SCA is an element of the new PSD2 legislation that will be introduced across the European Economic Area on 14 September 2019.
From this date, most online transactions between EEA-based businesses and consumers will have to undergo ‘Strong Customer Authentication’. This means implementing more thorough authentication measures to verify that the consumer is the rightful card owner.
Under SCA, cardholders paying online (by card) must be authenticated using at least two of these three methods:
- Something the customer knows (e.g. a password or PIN),
- Something the customer has (e.g. a phone or hardware token),
- Or something the customer ‘is’ (e.g. using face or fingerprint recognition)
What does it mean for me, as a Connectivity Partner?
At Booking.com, we’ve chosen to support affected properties via our Online Payments service – which many properties are already using. This will limit the operational impact for property partners and keep authentication as part of one, fluid payment process.
Many of you contacted us asking if we would be enabling 3DS authentication responses but since we’re able to offer a suitable solution for the majority of properties, we won’t be doing this for now. This means there won’t be any imminent updates to the Reservations API as a result of SCA.
That’s not to say we won’t adjust our approach in future. We’re keeping an eye on the situation and will contact you if the current plan changes.
Why was this decision made?
There are a few reasons for this:
- We believe that authorisation should remain a part of the payment process. Dividing the responsibility for a single payment creates confusion and an unclear experience for guests, properties and Connectivity partners.
- Sharing crypto tokens is not a travel industry standard yet. Additionally, if we were to collect crypto tokens for every reservation, this would also limit our ability to identify exceptions to the regulations. This would make it difficult to maximise reservations for properties. We’ll continue to monitor the market and adjust our plan if we need to.
- Splitting the transaction makes things less transparent for bookers. We want guests to know how much they’ll be charged and for what – always. If we split the process, this becomes less transparent and impacts bookers’ overall experience.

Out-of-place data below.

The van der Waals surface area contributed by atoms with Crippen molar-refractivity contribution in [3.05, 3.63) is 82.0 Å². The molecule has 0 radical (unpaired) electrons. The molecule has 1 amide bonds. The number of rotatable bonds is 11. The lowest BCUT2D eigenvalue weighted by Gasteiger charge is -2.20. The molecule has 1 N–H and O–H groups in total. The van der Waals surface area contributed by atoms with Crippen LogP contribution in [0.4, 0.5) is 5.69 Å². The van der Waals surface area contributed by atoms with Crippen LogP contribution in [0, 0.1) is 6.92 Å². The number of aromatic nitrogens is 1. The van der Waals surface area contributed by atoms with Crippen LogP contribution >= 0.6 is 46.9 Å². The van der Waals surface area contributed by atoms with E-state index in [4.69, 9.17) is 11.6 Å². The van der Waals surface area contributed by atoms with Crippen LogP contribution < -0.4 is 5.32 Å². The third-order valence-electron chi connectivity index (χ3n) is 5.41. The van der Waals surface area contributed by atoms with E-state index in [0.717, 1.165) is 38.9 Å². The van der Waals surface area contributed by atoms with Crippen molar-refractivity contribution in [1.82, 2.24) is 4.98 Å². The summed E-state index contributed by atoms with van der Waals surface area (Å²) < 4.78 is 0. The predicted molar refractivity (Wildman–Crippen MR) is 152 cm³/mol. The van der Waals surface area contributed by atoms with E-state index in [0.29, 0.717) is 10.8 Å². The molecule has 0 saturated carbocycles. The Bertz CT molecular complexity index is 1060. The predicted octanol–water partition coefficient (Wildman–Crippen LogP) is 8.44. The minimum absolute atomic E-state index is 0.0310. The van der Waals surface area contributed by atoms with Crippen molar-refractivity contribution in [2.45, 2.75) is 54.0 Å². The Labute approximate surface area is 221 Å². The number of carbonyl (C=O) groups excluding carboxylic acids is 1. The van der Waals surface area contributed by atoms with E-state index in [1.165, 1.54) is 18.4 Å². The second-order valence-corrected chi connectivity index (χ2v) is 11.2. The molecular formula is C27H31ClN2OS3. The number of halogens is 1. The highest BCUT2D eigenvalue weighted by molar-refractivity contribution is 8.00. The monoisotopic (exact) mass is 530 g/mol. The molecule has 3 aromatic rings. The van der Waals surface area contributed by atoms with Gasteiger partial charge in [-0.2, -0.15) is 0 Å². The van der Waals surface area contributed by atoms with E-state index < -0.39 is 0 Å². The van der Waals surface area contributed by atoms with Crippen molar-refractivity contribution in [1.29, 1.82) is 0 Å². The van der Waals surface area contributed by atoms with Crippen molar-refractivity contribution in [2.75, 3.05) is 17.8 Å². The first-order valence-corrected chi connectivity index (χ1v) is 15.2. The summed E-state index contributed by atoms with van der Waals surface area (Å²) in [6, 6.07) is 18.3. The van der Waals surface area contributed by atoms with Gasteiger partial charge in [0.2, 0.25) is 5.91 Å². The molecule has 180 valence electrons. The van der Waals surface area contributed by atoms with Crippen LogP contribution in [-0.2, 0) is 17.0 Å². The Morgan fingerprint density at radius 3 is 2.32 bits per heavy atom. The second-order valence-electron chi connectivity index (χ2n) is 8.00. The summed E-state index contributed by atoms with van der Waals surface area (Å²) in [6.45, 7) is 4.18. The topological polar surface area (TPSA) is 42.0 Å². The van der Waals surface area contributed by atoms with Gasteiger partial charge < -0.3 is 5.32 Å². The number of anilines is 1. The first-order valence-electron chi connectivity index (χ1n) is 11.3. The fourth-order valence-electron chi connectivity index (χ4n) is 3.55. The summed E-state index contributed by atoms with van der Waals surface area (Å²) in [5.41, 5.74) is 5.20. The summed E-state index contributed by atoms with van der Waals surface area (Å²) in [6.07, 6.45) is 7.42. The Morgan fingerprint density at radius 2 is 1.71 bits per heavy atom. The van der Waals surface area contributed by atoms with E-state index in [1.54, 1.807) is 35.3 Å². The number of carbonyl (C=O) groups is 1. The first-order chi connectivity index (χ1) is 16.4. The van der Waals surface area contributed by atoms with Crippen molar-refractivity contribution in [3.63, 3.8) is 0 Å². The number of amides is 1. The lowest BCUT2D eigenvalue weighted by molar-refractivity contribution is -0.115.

Some countries have announced that they’re delaying SCA implementation. What is Booking.com’s response to this?
While some countries’ regulators did recently announce a delay, the majority of countries will go ahead with SCA launch as planned. There’s also no guarantee that some banks won’t implement it – despite the regulator delay – so we still consider 14 September 2019 the launch date we need to be ready for.
How will Booking.com use Online Payments models to manage SCA?
As mentioned in the email sent to all Connectivity Partners, we currently have two Online Payments models. For a quick recap:
- Model 1. If a property is on this model, guests have the choice of either paying the property directly, or paying online (facilitated by Booking.com). Any payments facilitated by Booking.com are sent to the partner on a virtual credit card (VCC).
- Model 2. If a property is on the second model, Booking.com facilitates all their guests’ payments. Properties on this model receive their payments by bank transfer, rather than virtual credit card.
To see a list of which models your properties are eligible for, please contact our support team at email@example.com.
Here’s how SCA will work for partners on Online Payments Model 1:
(For Model 2, please see below)
Guests will still have the choice of either paying the property directly, or online through Booking.com:
- When a guest pays online, facilitated by Booking.com, we will take care of authenticating their payment transaction. The property won’t need to do anything.
- If a guest chooses to pay the property directly, SCA may apply. These are the potential scenarios:
- If the property normally charges guests’ cards while they’re present, upon check-in or check-out, SCA shouldn’t apply.
- If the property charges guests remotely (for example for pre-payments, deposits, or no-show fees), SCA might apply. While these payments are not facilitated by Booking.com, we’ll support properties to reduce operational impact. Read more about the process below.
How Booking.com will support when guests pay a property directly
At the time of reservation, Booking.com will assess whether a guest’s payment may be subject to SCA.
- If we believe that SCA might apply, we’ll request that the guest pays through our Online Payments service, and we’ll manage the payment on the property’s behalf.
- If we believe that the payment is not subject to SCA, the property’s guests can continue to either pay online or pay them directly – whichever they prefer.
In instances where properties try to charge cards remotely, they may find they’re being declined unexpectedly. This is because card-issuing banks might change how and when they roll out and enforce SCA.
- If your properties experience declined transactions, they can use the invalid credit card process to mark guests’ cards as invalid. In order to help them successfully charge customer cards, we are currently updating our invalid credit card process in line with SCA requirements.
How SCA will work for partners on Online Payments Model 2:
For properties whose payments are exclusively facilitated by Booking.com (Model 2), we will take care of authenticating all customer payments transactions for reservations made on Booking.com.
This means that these properties won’t need to take any action at all when SCA comes into effect.
What will happen with credit card details that are passed to us as Mail Order Telephone Order-type transactions (which are exempt from the new PSD2 directive) that are not technically MOTO?
At the moment, we can’t comment on these transactions. At Booking.com, we don’t endorse this approach and we can’t be 100% sure that it will work.